Inflation, Credibility, and Expectations: Again Some More
Paul Krugman rightly attacked the confidence fairy again yesterday — claiming that the unemployment of the 80s following Volcker’s tightening proves that Fed credibility doesn’t help — but I think he misfires this time. Here’s what I sed over there, with some tweaks:
To be fair, Paul, isn’t the point here that in 1980 the Fed was decidedly lacking in inflation-fighting credibility? Volcker changed that — as you say, at great cost — and reluctance to lose the resulting credibility has been grounds for not sufficiently addressing the employment side of the Fed’s mandate ever since.
More to the point, though: I am utterly mystified why the Fed thinks that saying it will allow slightly higher inflation (3 or 4 percent), doing so, then presumably bringing it back down, would hurt its inflation-fighting credibility. Quite the contrary.
Unless: they actually believe that they couldn’t pull it off — that a wage-price spiral would ensue, destroying their credibility. Which is the same as saying “if we let things go a little now, allowing more inflation while spurring employment, we may have to allow a lot of unemployment in the future (a la Volcker) to control runaway inflation.”
Given our (their) inability to predict economic futures, and their at-least-perceived decades-long ability to control inflation without big Volcker-style employment hits, this seems like a ridiculous concern.
The more likely explanation in my view: each extra point of inflation would transfer hundreds of billions of dollars of buying power every year from creditors to debtors. Permanently. This isn’t just Econ 101; it’s simple arithmetic.
And the Fed is run by creditors.
This explanation is completely in keeping with the rightie mantra that (only personal financial) incentives matter.
This raises a question I have, especially for (Market) Monetarists:
Suppose two or three years from now inflation is at 4% and employment is strong. Could the Fed bring inflation down by saying they’re going to be less expansive — setting expectations for lower inflation? Or is expectations-setting asymmetrical?
Can the Fed set higher expectations for growth/inflation largely through Open Mouth Operations, while lowering expectations would require (more) actual monetary operations, Volcker-style?
Cross-posted at Asymptosis.
Amen. Preach it brother er rather ask it. We know the Fed can’t reduce inflation expectations just by open mouth operations, so why is it supposed to work the other way ?
Also why didn’t I think of calling them open mouth operations?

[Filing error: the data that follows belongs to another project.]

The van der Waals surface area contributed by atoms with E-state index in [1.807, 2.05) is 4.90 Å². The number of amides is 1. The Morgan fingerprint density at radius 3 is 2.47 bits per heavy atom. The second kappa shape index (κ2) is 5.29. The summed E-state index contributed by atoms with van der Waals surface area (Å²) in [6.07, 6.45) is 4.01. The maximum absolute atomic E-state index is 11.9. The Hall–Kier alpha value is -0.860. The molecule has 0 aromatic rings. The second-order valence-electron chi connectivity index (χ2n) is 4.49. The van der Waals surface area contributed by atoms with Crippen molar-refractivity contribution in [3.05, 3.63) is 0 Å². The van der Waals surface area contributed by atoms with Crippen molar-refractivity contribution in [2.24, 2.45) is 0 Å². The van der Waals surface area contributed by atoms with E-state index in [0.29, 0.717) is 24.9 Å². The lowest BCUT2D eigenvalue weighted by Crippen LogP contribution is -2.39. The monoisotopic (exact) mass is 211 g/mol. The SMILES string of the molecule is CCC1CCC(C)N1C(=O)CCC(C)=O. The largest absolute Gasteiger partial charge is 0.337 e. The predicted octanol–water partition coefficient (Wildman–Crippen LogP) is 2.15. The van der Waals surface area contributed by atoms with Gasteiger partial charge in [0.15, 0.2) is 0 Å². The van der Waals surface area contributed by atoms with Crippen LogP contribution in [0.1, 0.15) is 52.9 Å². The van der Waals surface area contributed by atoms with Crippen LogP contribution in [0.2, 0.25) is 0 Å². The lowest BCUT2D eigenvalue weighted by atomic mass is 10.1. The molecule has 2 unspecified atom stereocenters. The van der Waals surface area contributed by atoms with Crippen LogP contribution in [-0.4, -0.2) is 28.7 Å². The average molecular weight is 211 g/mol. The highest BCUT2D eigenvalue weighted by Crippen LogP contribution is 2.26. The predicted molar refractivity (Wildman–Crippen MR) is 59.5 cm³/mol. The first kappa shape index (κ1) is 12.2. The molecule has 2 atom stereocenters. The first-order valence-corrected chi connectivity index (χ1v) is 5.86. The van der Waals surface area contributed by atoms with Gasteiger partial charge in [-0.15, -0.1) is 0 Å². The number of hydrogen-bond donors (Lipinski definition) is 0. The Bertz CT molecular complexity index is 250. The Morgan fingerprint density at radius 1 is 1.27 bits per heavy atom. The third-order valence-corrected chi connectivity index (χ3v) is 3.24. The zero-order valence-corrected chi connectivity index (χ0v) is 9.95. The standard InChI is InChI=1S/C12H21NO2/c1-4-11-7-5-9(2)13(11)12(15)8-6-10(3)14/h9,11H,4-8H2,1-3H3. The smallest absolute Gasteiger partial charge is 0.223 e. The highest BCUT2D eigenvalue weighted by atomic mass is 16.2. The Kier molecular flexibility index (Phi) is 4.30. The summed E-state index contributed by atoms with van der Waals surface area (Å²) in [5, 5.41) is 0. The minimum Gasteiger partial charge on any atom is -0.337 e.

“Open mouth operations”
Well put, sir! 🙂
I should have given credit for that OMO usage, saw it on a blog the other day, can’t remember where. But now I see it’s quite widespread — 185K hits on Google, even has its own investopedia entry.
“Could the Fed bring inflation down by saying they’re going to be less expansive — setting expectations for lower inflation? Or is expectations-setting asymmetrical?”
I don’t know, but hey, let’s give it a try and see what happens. Can’t be worse for the 99% than now with no wage competition to drive prices do to weak labor power. Or are they suddenly expecting that because of inflation labor will get an upper hand.
I recall everytime during the 90’s when it looked like labor was going to get some of the productivity gains, Greenspan cranked the rate up and that ended that labor dream.
Inflate what? More and more for 20 years persistent low interest rates and the expansion of its balance sheet have lead mostly in inflation of assets, mainly financial, and in fits and starts, commodites. The structure of the economy and mechanisms of monetary policy now ordain that inflation will remain in those areas but where and when exactly is always unknowable. Everyone is happy when it is financial assets inflating but do you recall $148 oil or more recent $115 which had an obvious speculative basis. Do tell, how did that help the economy.
Do yourself a favor. When QE3 is announced wait two weeks and start buying stocks and commodites. One can I suppose too wait for the golden results of general inflation in the real people real jobs economy. An exercise in futility.
Oh, one other thing. The most inflated thing in the world now is US Treasury debt. At some point if real commodity inflation takes hold, along with other select goods, they will start to deflate and they its game over for the Fed, and they know it.